AMES, Iowa – Predicting the spread of COVID-19 using standard statistical models has its challenges, which is why two Iowa State University researchers developed a network-based approach to look at the impact of specific policies and vaccination strategies throughout the many stages of the pandemic.
Claus Kadelka, an assistant professor of mathematics; and Audrey McCombs, a graduate student in statistics, first started working on this issue in March. Kadelka says they found many of the models used “imperfect information to make predictions that were not accurate,” so he and McCombs took a different approach.
“Rather than try and predict something that really can’t be predicted given the uncertainty in the data, we developed an abstract model to compare different scenarios in a qualitative way to see which one gives us the best outcome, irrespective of the underlying uncertainty in all the key virus and disease parameters,” Kadelka said.
In a paper, published on medRxiv prior to peer review, the researchers used their social interaction network model to understand how homophily – the tendency to associate with people who share the same opinions and beliefs, in this case about COVID-19 – affects the probability of an outbreak and the number of deaths. The model compares the probability of an outbreak for different levels of homophily and correlations among beliefs about vaccination and social distancing. Kadelka says they kept the same proportion of individuals with positive beliefs in all scenarios to provide an apples-to-apples comparison.
The model showed that the presence of homophily can have a strong influence on the probability of an outbreak. Homophily regarding vaccination implies there are clusters of vaccinated, but also clusters of unvaccinated individuals. The researchers found that such homophily in social interaction networks can lead to substantially more frequent outbreaks, especially in the presence of an effective vaccine.
“Standard models assume people’s social connections are random, which we know is not true,” McCombs said. “Modelling more realistic social patterns led to worse outbreaks and higher mortality than what standard models predict.”
They also found outbreaks occurred more frequently when there was a positive correlation between beliefs about vaccination and social distancing. If individuals who get the vaccine are the same people who are more likely to social distance, there is a percentage of the population not taking any protective measures, increasing the risk of an outbreak.
When there is a negative correlation – people get the vaccine, but don’t social distance or people social distance, but don’t get the vaccine – there are fewer outbreaks, because more people are following one of the mitigation strategies. The researchers say their model provides a more realistic assessment of how our interactions and increasing opinion polarization impact the spread of the virus.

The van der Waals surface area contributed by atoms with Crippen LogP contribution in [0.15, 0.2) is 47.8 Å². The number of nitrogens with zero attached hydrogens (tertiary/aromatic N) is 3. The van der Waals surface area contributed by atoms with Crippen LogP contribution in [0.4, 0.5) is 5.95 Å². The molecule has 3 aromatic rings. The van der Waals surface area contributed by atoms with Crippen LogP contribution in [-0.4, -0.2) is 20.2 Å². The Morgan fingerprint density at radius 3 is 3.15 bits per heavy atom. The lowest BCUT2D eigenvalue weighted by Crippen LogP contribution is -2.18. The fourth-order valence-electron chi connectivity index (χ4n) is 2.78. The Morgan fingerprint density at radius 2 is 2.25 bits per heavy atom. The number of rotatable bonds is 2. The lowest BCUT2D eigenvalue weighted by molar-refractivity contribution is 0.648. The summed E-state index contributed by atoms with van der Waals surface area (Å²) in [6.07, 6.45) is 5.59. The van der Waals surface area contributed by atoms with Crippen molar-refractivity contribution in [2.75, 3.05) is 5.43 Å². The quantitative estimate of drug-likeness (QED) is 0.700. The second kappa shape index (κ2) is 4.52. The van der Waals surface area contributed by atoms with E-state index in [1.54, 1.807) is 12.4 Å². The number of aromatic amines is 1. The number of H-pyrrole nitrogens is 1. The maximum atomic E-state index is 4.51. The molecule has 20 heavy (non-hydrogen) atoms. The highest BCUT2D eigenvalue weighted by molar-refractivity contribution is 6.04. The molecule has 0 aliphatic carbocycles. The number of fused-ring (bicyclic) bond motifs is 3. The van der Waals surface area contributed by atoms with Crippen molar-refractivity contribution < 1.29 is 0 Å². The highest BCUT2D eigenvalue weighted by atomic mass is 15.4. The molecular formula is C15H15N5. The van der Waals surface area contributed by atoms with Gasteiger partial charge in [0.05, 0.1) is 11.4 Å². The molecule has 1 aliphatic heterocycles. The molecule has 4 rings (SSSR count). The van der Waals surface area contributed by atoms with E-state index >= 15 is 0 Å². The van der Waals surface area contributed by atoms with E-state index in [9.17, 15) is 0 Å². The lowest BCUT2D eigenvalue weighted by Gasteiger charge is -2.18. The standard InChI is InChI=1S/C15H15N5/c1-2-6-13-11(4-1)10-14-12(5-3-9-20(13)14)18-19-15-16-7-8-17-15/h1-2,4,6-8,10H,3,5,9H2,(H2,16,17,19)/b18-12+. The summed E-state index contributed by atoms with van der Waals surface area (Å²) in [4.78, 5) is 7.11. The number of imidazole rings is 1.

Based on the findings, the researchers recommended policymakers consider local social distancing practices when prioritizing vaccination for high- or low-risk individuals. If those who are at high risk have substantially fewer contacts, prioritizing low-risk individuals for the vaccine reduced overall mortality compared to vaccinating high-risk individuals first. The researchers say the best vaccination strategy may differ from community to community depending on local adoption of risk mitigation strategies.
“High-risk individuals are generally older, have fewer contacts and while it’s difficult to measure, they are more likely to engage in distancing,” Kadelka said. “Low-risk people in their 20s and 30s have the most contacts and are less likely to distance. Depending on the relative contact rates, it may make sense to focus vaccination on this group in some communities.”
Social distancing, testing, hospital triaging
In a separate paper, published in the journal PLOS Computational Biology, Kadelka and McCombs first introduced their network-based model and demonstrated how COVID-19 policies – social distancing, testing and prioritizing care when hospitals reach capacity – interact with each other and enhance or undermine the effects.
Here are some of the key findings:
- Testing low-risk individuals more effectively reduced deaths than prioritizing high-risk individuals for testing. Low-risk individuals have more contacts and reducing their activity through testing slows the spread of disease.
- Reducing public or random encounters had a stronger effect on deaths than reducing personal contacts. This may be because public encounters allow the virus to spread quickly throughout a whole community, while personal contacts limit spread to a small subcommunity.
- The importance of testing and hospital triaging – when examining the combined effect – depends on the level of social distancing.
In the paper, the researchers wrote, “The goal of this study was not to predict the expected absolute number of COVID-19-related deaths; rather, the model is a tool that can be used, despite the uncertainty in key parameters, to compare the efficacy of various policies aimed at reducing mortality.”